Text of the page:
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Alan Kasameyer - Guitar / Vocals

Nate Werneck - Bass / Vocals

Tony Joyce - Drums / Vocals

Greg Toliver - Guitar / Vocals

El Sancho is a fast, fun punk rock band from the Big Island of Hawaii. They've been together since 2019 and sometimes get compared bands like Descendents, The Mr. T Experience and Screeching Weasel.


The band released two albums in 2021 and their third will come out in early 2023. The most recent, Jollier Than Thou, was full of depressing original Christmas-themed songs. Merry Christmas Joey Ramone was picked up by radio stations across the world, including SiriusXM, and featured on several "best holiday songs of 2021" lists, including The Huffington Post. Razorcake zine reviewed the cassette edition of Jollier Than Thou and said El Sancho "do a strangely effective job of using Christmas themes to channel pretty damn astute observations on the global zeitgeist."


Maximumrocknroll called their first album, Our Part in the Darkness, “catchy and infectious.” The album has a central theme of despair and bleakness and was written during the waning years of the Trump presidency. Razorcake said “El Sancho handles the endless American nightmare era well.”

In late 2022 El Sancho joined the Supersuckers for a three-date Hawaiian tour, and has also shared the stage with D.O.A., The Cutthroat Brothers, D.I. and others.

About: About


Drums / Vocals



Guitar / Vocals



Bass / Vocals



Guitar / Vocals

About: Band Members


The Bloody Scar lyric video announcement

El Sancho has digitally released their newest single “The Bloody Scar.” The song was recorded by the band at their studio in Hawaii, mixed by Craig Billmeier (The Love Songs, This is My Fist) and mastered by Jack Endino (Nirvana, Zeke, Mudhoney).

New release and new band member announcement

“The bloody scar is the racism that is so prevalent in our society but brushed under the carpet like it doesn’t exist,” says guitarist Alan Kasameyer. “It is a wound that stays infected and only gets worse no matter how many band-aids we try to cover it up with.”

2021's Best New Christmas songs

The top seasonal songs of the year, from the best-known artists to indie acts. (Includes "Merry Christmas Joey Ramone" from El Sancho)

Our Part in the Darkness Review

A trio of punk veterans end up on Hawaii’s Big Island, help carve out a wee scene there, and produce this debut eight-track effort. All self-recorded, mixed, mastered, and released. It’s speedy, poppy basic punk, à la DESCENDENTS and CRIMPSHINE, with lots of politics (and some zombies) in the lyrical mix. Catchy and infectious for sure.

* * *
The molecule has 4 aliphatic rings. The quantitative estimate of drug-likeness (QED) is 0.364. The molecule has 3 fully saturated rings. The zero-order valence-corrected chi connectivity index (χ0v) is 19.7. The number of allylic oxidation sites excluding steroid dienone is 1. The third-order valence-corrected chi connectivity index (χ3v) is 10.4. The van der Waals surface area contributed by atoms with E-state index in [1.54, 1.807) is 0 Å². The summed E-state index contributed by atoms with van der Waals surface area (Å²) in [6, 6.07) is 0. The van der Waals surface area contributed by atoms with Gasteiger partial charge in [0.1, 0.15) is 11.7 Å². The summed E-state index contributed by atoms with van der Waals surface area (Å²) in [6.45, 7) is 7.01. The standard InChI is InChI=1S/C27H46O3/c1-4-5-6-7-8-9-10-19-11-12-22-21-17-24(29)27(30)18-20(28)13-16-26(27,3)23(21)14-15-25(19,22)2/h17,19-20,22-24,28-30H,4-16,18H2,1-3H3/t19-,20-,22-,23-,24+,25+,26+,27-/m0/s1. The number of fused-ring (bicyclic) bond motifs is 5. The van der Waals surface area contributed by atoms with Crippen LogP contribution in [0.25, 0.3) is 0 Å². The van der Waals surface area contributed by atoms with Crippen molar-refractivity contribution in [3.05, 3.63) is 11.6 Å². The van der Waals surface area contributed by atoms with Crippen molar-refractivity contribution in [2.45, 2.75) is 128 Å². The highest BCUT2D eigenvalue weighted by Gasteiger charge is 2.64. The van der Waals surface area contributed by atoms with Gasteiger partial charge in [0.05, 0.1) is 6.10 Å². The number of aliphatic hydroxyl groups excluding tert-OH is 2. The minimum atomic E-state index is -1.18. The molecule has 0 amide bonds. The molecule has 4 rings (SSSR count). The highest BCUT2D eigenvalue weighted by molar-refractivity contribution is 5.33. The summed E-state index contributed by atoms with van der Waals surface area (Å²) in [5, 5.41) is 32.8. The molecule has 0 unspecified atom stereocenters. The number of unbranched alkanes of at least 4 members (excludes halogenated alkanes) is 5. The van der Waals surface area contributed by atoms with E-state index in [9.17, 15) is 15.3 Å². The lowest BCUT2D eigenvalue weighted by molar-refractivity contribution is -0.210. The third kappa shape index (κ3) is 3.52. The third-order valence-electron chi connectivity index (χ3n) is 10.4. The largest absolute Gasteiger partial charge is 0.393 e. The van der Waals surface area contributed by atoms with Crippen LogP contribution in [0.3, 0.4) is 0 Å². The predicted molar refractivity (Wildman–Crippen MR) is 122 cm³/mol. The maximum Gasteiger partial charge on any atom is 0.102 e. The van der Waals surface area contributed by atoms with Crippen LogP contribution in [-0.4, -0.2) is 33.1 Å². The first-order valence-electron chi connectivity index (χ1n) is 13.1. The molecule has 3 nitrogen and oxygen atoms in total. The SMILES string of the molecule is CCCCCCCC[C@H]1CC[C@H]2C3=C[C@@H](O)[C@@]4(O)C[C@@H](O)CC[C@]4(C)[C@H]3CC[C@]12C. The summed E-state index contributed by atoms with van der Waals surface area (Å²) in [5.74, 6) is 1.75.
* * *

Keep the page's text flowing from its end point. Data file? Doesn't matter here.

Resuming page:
Punks Get Pressed on Vinyl

Waikoloa-based punk rock band El Sancho has just released a new three-song picture disc vinyl record titled How to Kill a Zombie....

Our Part in the Darkness review

Basic, endearing, rough-around-the-edges pop punk from Hawaii. It didn’t occur to me that bands might write pandemic-related songs until I heard “It’s Your Vuneral.” I also should have expected strange zombie-like illustrations of the My Pillow guy. I thought we’d mentally throw these last couple years away! But El Sancho handles the endless American nightmare era well. We got through it, let’s party. –Matt Werts (El Sancho,

9/4/2021 Live show preview

Big Island punk rock band El Sancho returns to Kailua-Kona for a night of fast, fun punk rock under the stars at the Willie’s Hot Chicken courtyard. The Waikoloa-based band has been performing on island since 2019 and draws influence from classic punk bands like the Ramones, Agent Orange and the Descendents. Expect a healthy dose of songs from their debut album “Our Part in the Darkness” mixed with occasional covers.

How to Kill a zombie EP review

Three songs of mid-tempo melodic punk. I believe that everyone contributes vocals here as there is an obvious distinction between the vocalist on the first two songs, the vocalist on the third song, and the backing vocals. All in all, this is catchy enough; the main issue I have with this release is that it is a lathe-cut 7”. While I appreciate the fact that you’re going ahead with committing to put these songs to a physical format, I’ll never understand the lathe-cut gimmick. For the most part they’re expensive to produce, most times they are limited to only a handful of copies, and they don’t sound that great. I’m just nitpicking here at this point. Anyhow, this is limited to 25 copies, so I’d suggest trying to get one quickly if that interests you.